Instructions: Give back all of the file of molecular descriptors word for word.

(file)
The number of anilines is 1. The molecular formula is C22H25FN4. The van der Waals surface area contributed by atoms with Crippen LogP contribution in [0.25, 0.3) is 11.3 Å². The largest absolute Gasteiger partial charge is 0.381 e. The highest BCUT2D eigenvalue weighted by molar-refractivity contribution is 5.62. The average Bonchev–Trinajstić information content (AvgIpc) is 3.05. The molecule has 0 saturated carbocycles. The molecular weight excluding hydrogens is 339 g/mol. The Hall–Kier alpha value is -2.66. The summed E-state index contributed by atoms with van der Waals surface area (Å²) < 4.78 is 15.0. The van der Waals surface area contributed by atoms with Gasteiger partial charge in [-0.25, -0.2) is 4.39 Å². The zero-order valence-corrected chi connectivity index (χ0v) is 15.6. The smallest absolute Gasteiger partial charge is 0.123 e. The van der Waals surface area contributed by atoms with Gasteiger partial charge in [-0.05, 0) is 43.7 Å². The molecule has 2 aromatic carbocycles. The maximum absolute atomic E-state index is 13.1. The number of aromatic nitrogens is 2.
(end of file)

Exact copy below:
The number of anilines is 1. The molecular formula is C22H25FN4. The van der Waals surface area contributed by atoms with Crippen LogP contribution in [0.25, 0.3) is 11.3 Å². The largest absolute Gasteiger partial charge is 0.381 e. The highest BCUT2D eigenvalue weighted by molar-refractivity contribution is 5.62. The average Bonchev–Trinajstić information content (AvgIpc) is 3.05. The molecule has 0 saturated carbocycles. The molecular weight excluding hydrogens is 339 g/mol. The Hall–Kier alpha value is -2.66. The summed E-state index contributed by atoms with van der Waals surface area (Å²) < 4.78 is 15.0. The van der Waals surface area contributed by atoms with Gasteiger partial charge in [-0.25, -0.2) is 4.39 Å². The zero-order valence-corrected chi connectivity index (χ0v) is 15.6. The smallest absolute Gasteiger partial charge is 0.123 e. The van der Waals surface area contributed by atoms with Gasteiger partial charge in [-0.05, 0) is 43.7 Å². The molecule has 2 aromatic carbocycles. The maximum absolute atomic E-state index is 13.1. The number of aromatic nitrogens is 2.